Talking to the energetic Wildtype Media CEO and publisher, Juliana Chan – also a Young Global Leader of the World Economic Forum and holds four US patents – makes you feel like you’re moving in slow motion. Many media outlets have featured her research on drug delivery and nanomedicine. Pfizer has even licensed one of her patents for commercialisation. But the Cambridge- and MIT-educated scientist arguably made the greatest wave when she left a tenure-track career in biomedical research at Nanyang Technological University (NTU) for her other passion: science communication. 

Chan founded Wildtype Media Group in 2018. Today, it is one of Asia’s leading STEM-focused media companies, spanning digital, print, events, custom publishing and content marketing. The acronym stands for science, technology, engineering and maths. “It surprised me when many people thought this was a terrible decision,” she says. “Everyone told me the media renaissance was over and that I should get out, not in.” It started with Asian Scientist, a personal blog Chan started in 2011 to  ease the “insularity and isolation” of scientific work. The blog grew big enough to attract the attention of World Scientific Publishing. 

The firm offered the business newbie – “I had no business acumen; I didn’t even know what P&L meant” – plenty of cash and kind to turn it into a magazine and serve as its editor-in-chief. Eventually, with two children, Chan was running what felt like “three full-time jobs”. Something had to give. “I couldn’t let my kids become orphans or give up my hobby,” she laughs. 

So, she embraced media full time and started Wildtype Media Group. It publishes flagship titles Asian Scientist Magazine and Supercomputing Asia as well as several custom titles for government agencies and academic clients. Chan has two key missions for Wildtype. The first is to make Asian scientists household names.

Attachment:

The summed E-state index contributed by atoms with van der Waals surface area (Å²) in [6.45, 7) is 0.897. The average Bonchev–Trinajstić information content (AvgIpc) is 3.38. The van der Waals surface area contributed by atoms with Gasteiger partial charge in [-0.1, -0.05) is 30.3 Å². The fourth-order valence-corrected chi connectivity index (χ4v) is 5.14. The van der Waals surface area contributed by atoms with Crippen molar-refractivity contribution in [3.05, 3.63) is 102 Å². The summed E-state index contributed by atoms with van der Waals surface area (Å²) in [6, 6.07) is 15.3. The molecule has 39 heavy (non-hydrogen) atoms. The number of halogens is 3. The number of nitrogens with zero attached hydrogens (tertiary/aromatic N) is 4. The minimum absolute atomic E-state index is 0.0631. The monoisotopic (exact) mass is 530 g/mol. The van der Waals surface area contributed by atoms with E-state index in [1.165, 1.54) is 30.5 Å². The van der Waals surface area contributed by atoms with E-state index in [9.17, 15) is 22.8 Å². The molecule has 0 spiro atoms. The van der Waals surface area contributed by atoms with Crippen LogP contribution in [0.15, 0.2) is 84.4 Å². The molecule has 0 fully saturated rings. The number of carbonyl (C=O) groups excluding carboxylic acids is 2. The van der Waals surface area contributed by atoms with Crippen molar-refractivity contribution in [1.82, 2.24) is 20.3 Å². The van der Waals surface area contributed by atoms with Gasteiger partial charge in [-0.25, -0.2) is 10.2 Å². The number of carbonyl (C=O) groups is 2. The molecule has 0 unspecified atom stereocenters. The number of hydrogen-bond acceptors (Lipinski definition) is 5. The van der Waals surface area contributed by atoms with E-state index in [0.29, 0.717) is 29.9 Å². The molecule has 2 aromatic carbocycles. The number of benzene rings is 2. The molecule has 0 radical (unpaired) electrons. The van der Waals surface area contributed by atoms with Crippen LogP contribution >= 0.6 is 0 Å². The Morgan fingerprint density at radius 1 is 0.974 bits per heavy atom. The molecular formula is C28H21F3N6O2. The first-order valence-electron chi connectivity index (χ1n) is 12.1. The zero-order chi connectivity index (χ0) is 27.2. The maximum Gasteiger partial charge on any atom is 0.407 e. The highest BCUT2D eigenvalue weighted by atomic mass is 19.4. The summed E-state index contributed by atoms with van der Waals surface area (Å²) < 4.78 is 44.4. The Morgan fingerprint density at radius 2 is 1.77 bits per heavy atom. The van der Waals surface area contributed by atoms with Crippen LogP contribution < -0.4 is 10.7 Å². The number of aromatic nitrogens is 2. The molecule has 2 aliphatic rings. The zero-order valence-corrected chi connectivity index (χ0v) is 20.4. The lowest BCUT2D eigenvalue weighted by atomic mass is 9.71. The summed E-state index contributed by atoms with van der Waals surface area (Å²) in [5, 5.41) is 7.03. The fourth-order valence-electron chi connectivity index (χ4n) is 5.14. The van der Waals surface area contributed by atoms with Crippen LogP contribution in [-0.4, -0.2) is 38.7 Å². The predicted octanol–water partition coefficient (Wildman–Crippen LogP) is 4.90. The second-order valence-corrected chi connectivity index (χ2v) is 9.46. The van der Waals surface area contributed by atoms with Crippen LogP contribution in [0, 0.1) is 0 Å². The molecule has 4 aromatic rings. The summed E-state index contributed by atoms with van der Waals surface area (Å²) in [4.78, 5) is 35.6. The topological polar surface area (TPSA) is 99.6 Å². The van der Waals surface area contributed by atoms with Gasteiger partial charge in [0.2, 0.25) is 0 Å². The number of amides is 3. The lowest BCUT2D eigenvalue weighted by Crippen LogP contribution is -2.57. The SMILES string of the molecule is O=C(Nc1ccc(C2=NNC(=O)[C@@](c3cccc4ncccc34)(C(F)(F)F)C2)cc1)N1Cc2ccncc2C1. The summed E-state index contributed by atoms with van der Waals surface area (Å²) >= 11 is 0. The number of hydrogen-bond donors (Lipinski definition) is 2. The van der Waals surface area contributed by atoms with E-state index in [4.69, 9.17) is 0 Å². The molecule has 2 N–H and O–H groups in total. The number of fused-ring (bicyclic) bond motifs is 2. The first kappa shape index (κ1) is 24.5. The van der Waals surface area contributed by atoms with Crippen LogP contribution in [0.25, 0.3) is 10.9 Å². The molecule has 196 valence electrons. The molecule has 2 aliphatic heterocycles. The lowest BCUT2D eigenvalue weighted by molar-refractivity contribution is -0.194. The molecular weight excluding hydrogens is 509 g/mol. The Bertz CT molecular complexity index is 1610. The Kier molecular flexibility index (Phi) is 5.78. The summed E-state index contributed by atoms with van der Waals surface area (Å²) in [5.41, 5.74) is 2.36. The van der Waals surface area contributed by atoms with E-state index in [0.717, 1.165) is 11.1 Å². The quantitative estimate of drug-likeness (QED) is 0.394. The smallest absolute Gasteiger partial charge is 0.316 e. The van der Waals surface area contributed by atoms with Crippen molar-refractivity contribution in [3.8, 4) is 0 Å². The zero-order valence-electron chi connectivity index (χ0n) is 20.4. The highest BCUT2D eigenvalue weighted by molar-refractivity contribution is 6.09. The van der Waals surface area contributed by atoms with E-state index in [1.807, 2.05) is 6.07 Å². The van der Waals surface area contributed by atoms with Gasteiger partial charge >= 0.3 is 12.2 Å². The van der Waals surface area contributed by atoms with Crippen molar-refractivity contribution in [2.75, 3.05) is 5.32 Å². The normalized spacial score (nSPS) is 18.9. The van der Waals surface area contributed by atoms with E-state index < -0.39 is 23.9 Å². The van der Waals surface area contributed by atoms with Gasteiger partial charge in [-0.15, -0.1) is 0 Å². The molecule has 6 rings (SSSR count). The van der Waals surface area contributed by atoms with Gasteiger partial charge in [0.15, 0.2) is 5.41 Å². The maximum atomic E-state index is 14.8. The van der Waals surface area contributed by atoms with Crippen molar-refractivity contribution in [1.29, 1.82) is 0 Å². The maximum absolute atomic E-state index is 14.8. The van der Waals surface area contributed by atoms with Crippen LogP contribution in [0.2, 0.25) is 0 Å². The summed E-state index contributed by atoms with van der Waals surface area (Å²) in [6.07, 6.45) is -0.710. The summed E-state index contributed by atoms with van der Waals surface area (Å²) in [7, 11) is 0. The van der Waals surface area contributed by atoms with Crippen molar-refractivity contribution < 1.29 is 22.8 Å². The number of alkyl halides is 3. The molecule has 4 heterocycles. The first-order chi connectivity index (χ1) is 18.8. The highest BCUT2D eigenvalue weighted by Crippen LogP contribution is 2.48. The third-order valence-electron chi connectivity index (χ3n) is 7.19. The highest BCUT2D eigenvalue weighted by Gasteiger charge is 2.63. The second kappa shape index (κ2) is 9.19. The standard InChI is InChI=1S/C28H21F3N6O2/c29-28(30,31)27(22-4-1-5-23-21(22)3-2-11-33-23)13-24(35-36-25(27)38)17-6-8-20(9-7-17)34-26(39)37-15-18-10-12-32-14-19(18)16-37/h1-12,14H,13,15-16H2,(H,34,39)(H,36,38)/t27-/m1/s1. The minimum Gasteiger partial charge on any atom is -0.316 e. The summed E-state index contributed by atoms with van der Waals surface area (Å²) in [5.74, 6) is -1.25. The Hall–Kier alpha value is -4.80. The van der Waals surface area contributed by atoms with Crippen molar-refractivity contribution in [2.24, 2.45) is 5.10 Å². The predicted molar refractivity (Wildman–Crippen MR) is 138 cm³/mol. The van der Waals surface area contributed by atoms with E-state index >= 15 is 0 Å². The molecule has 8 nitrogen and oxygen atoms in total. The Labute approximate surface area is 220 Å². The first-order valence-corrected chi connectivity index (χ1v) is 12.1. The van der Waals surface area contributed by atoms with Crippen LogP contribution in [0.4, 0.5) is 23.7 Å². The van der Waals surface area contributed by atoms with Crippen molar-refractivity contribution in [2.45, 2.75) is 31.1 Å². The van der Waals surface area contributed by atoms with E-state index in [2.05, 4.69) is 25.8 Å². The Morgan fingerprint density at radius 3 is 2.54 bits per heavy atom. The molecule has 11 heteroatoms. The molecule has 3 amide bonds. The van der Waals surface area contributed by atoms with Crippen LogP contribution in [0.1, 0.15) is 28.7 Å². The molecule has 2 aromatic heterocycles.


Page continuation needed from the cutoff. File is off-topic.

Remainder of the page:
“If I asked people to name a scientist, they might name Marie Curie. The only scientist they can think of is a Polish-French woman who died nearly 90 years ago!” Her second is to raise the global profile of Asian science. She tells us language barriers and lack of communication have held back scientists in the region. “The lingua franca of the research and financial  world is English. If you’re not able to communicate on a global scale, you’re limited to the investors in your market, and that’s not good enough.” 

Chan has also found personal meaning in advocating for women in business after finding the same “leaky pipeline” she’s witnessed in the STEM field. A recent NTU study of 738 Singaporeans found that 58 per cent of the female STEM degree and diploma graduates have related careers versus that of 70 per cent of men. 

In response, Wildtype Media launched an initiative at this year’s International Women’s Day in March, offering 50 women free professional headshots for their LinkedIn profiles. “The only networking left right now is LinkedIn,” says Chan, who has over 33,000 followers on the platform. Her willingness to experiment with new media has enabled Wildtype to establish itself on newer channels such as TikTok. 

And if you’re wondering, no. Wildtype isn’t a fancy font. It refers to individual organisms deemed the standard against which variation is measured, and is a term “people in the industry would know,” says Chan. “It has great energy,” she adds. “And it’s the original.”